My depression, your depression - same name, different stories
Now, more than ever before, we need stories. We need stories of courage and compassion, love and loss, triumph and tragedy, hope and resilience.
During this project, in order to explore depression & mental illness from a variety of angles, digital stories were created by:
- Researchers who study depression;
- Adults with lived experience of depression;
- Mothers of young people with mental illness;
- Young people (16-25) who explored the topic of mental health and wellbeing.
These stories (videos) can be viewed on the Patient Voices website.
Trigger warning: These stories talk about mental health and contain themes such as suicide.
[Digital stories are short videos (2-6 minutes) created by bringing together a series of pictures or photos with a voiceover. All of the digital stories created for this project were made entirely by the individual, during a facilitated process with Patient Voices]
What next for these digital stories?
Our goal is to have these stories seen by as many people as possible.
To this end, we aim to:
- Show them at public events to inspire others, and reduce stigma around depression
- Share them with policymakers and clinical staff to increase their awareness.
- Use them to bring a human perspective to scientific conferences and meetings.
If you are interested in collaborating with us on this, please contact firstname.lastname@example.org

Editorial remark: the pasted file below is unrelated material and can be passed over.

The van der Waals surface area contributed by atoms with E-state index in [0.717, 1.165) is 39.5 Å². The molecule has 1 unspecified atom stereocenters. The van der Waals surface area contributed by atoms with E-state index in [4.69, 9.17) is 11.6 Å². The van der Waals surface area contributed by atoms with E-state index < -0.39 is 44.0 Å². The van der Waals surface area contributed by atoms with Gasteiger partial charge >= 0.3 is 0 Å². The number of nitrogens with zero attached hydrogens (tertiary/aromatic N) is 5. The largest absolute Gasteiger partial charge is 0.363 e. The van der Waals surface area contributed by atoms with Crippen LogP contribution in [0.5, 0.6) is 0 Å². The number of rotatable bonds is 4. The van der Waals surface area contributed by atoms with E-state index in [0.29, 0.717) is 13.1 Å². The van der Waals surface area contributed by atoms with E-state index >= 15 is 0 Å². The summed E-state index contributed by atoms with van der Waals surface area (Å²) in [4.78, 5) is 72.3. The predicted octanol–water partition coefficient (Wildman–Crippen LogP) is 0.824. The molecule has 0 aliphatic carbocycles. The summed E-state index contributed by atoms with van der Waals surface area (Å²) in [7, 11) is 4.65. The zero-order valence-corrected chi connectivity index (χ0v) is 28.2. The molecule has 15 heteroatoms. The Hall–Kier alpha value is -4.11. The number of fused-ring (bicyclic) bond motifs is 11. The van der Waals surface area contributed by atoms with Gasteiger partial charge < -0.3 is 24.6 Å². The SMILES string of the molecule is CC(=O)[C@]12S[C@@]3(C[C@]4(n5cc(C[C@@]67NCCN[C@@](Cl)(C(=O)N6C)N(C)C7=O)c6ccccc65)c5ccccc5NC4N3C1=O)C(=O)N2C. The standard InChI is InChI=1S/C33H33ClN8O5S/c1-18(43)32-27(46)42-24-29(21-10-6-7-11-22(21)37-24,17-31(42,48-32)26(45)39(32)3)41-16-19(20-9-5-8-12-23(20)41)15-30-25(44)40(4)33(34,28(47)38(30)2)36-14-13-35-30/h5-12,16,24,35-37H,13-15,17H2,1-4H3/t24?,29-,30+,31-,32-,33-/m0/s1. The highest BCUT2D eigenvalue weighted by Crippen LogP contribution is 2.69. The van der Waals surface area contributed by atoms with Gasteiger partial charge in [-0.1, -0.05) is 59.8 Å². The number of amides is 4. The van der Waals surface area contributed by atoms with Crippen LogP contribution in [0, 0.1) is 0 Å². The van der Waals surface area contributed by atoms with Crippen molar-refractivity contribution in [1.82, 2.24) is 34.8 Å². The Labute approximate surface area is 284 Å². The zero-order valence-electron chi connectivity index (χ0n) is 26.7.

Depression is very common with one in ten people being diagnosed with the illness at some point in their lives. But rather than being just one condition - experts believe clinical depression is a collection of different disorders with one common symptom - low mood.
The STRADL research project at The University of Edinburgh (funded by The Wellcome Trust) aimed to find out more about these subtypes of depression and how we might help people build their resilience at all stages of their lives. This project has led to over 100 journal articles so far and over 100 genes have now been linked to depression.
And although the STRADL research project has now finished, this work still continues within the Division of Psychiatry at The University of Edinburgh.
Funding and partners
This project was funded by a ScotPEN Wellcome Engagement Award (217078/Z/19/Z) and is run by Dr Iona Beange, Knowledge Exchange and Impact Officer at The Division of Psychiatry, University of Edinburgh (email@example.com) in collaboration with Patient voices and: